Affordability of Scottish state pensions questioned

Scotland's ability to cover state pension payments has been called into question by a leaked Government report on their economic case for separation.

According to the document leaked to the BBC, volatile oil prices and the rising costs associated with an ageing population 'creates considerable uncertainty' for Scotland's projected fiscal position.

The draft report by Scottish finance minister John Swinney has called into question the affordability of state pensions in the country.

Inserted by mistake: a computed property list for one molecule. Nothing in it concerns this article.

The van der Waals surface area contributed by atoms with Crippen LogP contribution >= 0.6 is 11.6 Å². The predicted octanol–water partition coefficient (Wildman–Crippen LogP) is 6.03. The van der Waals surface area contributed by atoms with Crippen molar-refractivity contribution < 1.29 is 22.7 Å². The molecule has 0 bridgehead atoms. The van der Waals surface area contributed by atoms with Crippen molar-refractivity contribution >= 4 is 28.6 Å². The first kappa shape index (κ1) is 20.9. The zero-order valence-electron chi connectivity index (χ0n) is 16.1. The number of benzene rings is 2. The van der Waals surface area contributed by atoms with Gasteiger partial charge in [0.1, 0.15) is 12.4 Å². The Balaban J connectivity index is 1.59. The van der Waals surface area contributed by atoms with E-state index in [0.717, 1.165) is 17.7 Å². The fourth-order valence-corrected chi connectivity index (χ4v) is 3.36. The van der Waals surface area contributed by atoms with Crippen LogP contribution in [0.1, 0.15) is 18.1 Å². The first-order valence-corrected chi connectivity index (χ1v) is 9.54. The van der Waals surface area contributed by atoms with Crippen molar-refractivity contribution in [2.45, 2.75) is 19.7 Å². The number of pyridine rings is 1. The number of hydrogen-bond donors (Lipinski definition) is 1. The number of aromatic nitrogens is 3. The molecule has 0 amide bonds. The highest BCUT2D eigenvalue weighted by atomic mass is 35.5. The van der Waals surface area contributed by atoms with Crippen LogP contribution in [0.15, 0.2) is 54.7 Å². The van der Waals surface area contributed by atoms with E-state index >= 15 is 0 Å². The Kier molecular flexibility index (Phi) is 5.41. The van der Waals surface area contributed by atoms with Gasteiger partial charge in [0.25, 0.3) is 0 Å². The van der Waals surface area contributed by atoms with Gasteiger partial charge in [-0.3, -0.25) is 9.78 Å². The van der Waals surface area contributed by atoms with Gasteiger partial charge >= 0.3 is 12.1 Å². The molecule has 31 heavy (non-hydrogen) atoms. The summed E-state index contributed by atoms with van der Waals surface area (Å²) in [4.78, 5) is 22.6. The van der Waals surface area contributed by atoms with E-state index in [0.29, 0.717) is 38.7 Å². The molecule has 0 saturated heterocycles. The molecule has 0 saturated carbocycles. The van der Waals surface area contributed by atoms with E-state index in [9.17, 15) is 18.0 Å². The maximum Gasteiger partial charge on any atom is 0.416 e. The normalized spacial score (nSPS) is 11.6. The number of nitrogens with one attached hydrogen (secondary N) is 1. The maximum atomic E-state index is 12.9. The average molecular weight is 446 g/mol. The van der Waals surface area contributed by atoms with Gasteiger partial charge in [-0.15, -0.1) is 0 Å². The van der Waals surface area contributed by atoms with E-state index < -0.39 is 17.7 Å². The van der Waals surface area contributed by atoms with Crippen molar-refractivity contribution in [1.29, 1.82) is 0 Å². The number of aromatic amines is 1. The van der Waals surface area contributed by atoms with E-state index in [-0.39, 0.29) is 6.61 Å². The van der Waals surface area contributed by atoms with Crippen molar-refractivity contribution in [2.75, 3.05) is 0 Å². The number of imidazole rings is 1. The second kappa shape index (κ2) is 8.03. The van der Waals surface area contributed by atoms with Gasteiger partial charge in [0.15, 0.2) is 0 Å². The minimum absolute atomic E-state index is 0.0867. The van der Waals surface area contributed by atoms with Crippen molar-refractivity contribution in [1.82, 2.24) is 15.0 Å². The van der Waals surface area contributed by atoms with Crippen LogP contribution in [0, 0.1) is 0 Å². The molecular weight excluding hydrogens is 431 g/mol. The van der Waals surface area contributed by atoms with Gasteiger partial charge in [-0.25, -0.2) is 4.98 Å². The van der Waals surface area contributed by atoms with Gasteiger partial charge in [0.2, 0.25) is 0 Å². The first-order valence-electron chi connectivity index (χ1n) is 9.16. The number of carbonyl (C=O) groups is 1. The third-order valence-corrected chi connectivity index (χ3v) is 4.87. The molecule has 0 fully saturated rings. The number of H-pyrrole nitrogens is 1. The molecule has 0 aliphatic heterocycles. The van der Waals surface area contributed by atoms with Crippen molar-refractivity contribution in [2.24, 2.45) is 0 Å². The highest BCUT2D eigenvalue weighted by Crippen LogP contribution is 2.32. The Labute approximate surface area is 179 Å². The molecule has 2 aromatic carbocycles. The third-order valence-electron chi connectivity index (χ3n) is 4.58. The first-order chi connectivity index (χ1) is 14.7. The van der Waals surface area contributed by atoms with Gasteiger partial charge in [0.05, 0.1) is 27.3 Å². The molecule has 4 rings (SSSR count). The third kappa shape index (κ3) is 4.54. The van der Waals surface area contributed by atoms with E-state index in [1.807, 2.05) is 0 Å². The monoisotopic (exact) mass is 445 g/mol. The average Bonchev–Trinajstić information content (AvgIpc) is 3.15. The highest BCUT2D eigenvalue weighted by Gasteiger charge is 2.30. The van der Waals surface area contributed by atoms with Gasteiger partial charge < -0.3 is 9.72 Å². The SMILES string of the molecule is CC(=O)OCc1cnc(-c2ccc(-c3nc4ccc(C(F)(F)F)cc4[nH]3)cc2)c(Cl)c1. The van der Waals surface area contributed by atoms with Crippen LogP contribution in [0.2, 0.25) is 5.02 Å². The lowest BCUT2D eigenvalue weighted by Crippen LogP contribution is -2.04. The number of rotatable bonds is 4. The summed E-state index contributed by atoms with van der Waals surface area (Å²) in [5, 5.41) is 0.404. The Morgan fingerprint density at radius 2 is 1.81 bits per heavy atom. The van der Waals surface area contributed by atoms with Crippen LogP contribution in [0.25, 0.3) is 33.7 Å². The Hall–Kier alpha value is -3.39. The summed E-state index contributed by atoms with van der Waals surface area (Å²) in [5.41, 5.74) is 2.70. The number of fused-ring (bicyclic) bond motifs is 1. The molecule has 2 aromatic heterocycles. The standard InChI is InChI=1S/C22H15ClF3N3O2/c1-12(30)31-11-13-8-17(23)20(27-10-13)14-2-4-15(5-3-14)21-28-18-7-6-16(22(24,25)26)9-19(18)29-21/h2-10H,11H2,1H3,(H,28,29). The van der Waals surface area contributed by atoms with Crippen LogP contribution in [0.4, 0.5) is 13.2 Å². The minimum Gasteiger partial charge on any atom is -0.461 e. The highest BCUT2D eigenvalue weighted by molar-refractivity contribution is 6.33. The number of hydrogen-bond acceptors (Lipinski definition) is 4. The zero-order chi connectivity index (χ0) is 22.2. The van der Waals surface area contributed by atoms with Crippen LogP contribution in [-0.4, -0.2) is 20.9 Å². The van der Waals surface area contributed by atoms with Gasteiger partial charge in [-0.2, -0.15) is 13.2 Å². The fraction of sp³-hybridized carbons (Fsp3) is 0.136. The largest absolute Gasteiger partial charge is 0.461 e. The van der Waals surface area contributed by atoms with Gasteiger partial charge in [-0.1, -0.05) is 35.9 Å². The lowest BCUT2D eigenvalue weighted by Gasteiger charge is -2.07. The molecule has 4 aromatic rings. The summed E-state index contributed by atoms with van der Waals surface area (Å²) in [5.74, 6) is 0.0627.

It comes as the Scottish Government is expected to publish its welfare and pension plans in the next few months in the event of a 'yes' vote to independence in the 2014 referendum.

First minister Alex Salmond denied the contents of the leaked document after questions at the Scottish Parliament from Scottish Labour leader Johann Lamont.

She said: "John Swinney [the Scottish finance secretary] is being warned of the economic damage leaving the UK would do to Scotland by his own officials and yet denies the truth."

"They are telling him of an even deeper public spending crisis coming after the referendum. They are telling him of the problem of an ageing population."

She added: "For pensioners these papers are particularly worrying. The advice given to Mr Swinney questions whether a separate Scotland could afford the state pension."